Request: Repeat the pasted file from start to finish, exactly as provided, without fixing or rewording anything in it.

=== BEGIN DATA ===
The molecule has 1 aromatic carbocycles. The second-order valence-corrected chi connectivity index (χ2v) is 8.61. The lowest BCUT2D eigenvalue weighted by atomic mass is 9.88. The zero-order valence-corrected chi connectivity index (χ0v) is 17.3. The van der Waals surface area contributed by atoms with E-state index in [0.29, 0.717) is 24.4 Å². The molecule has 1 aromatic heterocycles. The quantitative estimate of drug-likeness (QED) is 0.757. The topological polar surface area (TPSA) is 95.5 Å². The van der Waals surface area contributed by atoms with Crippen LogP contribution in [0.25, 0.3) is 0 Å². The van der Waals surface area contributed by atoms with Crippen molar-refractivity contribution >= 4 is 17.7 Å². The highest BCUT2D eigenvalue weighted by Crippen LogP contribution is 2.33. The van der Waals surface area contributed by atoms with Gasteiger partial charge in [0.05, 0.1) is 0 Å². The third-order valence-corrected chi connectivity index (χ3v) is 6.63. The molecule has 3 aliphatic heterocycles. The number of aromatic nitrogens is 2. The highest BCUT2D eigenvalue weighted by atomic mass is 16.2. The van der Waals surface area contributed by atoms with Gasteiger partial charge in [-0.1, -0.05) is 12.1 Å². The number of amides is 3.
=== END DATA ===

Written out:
The molecule has 1 aromatic carbocycles. The second-order valence-corrected chi connectivity index (χ2v) is 8.61. The lowest BCUT2D eigenvalue weighted by atomic mass is 9.88. The zero-order valence-corrected chi connectivity index (χ0v) is 17.3. The van der Waals surface area contributed by atoms with E-state index in [0.29, 0.717) is 24.4 Å². The molecule has 1 aromatic heterocycles. The quantitative estimate of drug-likeness (QED) is 0.757. The topological polar surface area (TPSA) is 95.5 Å². The van der Waals surface area contributed by atoms with Crippen LogP contribution in [0.25, 0.3) is 0 Å². The van der Waals surface area contributed by atoms with Crippen molar-refractivity contribution >= 4 is 17.7 Å². The highest BCUT2D eigenvalue weighted by Crippen LogP contribution is 2.33. The van der Waals surface area contributed by atoms with Gasteiger partial charge in [0.05, 0.1) is 0 Å². The third-order valence-corrected chi connectivity index (χ3v) is 6.63. The molecule has 3 aliphatic heterocycles. The number of aromatic nitrogens is 2. The highest BCUT2D eigenvalue weighted by atomic mass is 16.2. The van der Waals surface area contributed by atoms with Gasteiger partial charge in [-0.1, -0.05) is 12.1 Å². The number of amides is 3.